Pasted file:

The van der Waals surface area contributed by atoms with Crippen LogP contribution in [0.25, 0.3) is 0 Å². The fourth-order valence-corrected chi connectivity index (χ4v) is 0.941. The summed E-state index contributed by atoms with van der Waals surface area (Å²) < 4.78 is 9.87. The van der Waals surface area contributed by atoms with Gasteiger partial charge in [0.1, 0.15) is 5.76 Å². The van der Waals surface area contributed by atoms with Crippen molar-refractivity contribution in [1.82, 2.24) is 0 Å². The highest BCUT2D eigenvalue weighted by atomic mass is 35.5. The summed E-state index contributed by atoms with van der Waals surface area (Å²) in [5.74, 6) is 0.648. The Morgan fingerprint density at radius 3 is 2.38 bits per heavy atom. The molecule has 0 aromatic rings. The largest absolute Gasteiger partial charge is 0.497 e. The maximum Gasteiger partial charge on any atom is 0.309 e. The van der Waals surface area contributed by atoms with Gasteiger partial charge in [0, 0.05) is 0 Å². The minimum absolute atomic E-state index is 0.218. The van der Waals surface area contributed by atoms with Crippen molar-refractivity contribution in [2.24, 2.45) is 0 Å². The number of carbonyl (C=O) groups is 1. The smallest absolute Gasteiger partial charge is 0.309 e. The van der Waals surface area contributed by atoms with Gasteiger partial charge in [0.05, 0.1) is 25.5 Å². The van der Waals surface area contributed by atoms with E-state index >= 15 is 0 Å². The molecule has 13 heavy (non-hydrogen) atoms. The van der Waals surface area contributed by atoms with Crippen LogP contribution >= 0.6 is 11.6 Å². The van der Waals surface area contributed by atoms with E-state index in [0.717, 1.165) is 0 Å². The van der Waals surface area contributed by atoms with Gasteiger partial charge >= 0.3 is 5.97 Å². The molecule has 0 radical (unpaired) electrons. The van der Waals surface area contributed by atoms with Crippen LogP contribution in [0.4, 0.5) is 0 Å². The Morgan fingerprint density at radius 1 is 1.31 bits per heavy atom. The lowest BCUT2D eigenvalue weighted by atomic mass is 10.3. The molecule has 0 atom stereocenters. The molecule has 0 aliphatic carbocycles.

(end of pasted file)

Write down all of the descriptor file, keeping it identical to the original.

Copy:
The van der Waals surface area contributed by atoms with Crippen LogP contribution in [0.25, 0.3) is 0 Å². The fourth-order valence-corrected chi connectivity index (χ4v) is 0.941. The summed E-state index contributed by atoms with van der Waals surface area (Å²) < 4.78 is 9.87. The van der Waals surface area contributed by atoms with Gasteiger partial charge in [0.1, 0.15) is 5.76 Å². The van der Waals surface area contributed by atoms with Crippen molar-refractivity contribution in [1.82, 2.24) is 0 Å². The highest BCUT2D eigenvalue weighted by atomic mass is 35.5. The summed E-state index contributed by atoms with van der Waals surface area (Å²) in [5.74, 6) is 0.648. The Morgan fingerprint density at radius 3 is 2.38 bits per heavy atom. The molecule has 0 aromatic rings. The largest absolute Gasteiger partial charge is 0.497 e. The maximum Gasteiger partial charge on any atom is 0.309 e. The van der Waals surface area contributed by atoms with Gasteiger partial charge in [0, 0.05) is 0 Å². The minimum absolute atomic E-state index is 0.218. The van der Waals surface area contributed by atoms with Crippen molar-refractivity contribution in [2.24, 2.45) is 0 Å². The number of carbonyl (C=O) groups is 1. The smallest absolute Gasteiger partial charge is 0.309 e. The van der Waals surface area contributed by atoms with Gasteiger partial charge in [0.05, 0.1) is 25.5 Å². The van der Waals surface area contributed by atoms with E-state index >= 15 is 0 Å². The molecule has 13 heavy (non-hydrogen) atoms. The van der Waals surface area contributed by atoms with Crippen LogP contribution >= 0.6 is 11.6 Å². The van der Waals surface area contributed by atoms with E-state index in [0.717, 1.165) is 0 Å². The van der Waals surface area contributed by atoms with Gasteiger partial charge >= 0.3 is 5.97 Å². The molecule has 0 radical (unpaired) electrons. The van der Waals surface area contributed by atoms with Crippen LogP contribution in [0.4, 0.5) is 0 Å². The Morgan fingerprint density at radius 1 is 1.31 bits per heavy atom. The lowest BCUT2D eigenvalue weighted by atomic mass is 10.3. The molecule has 0 atom stereocenters. The molecule has 0 aliphatic carbocycles.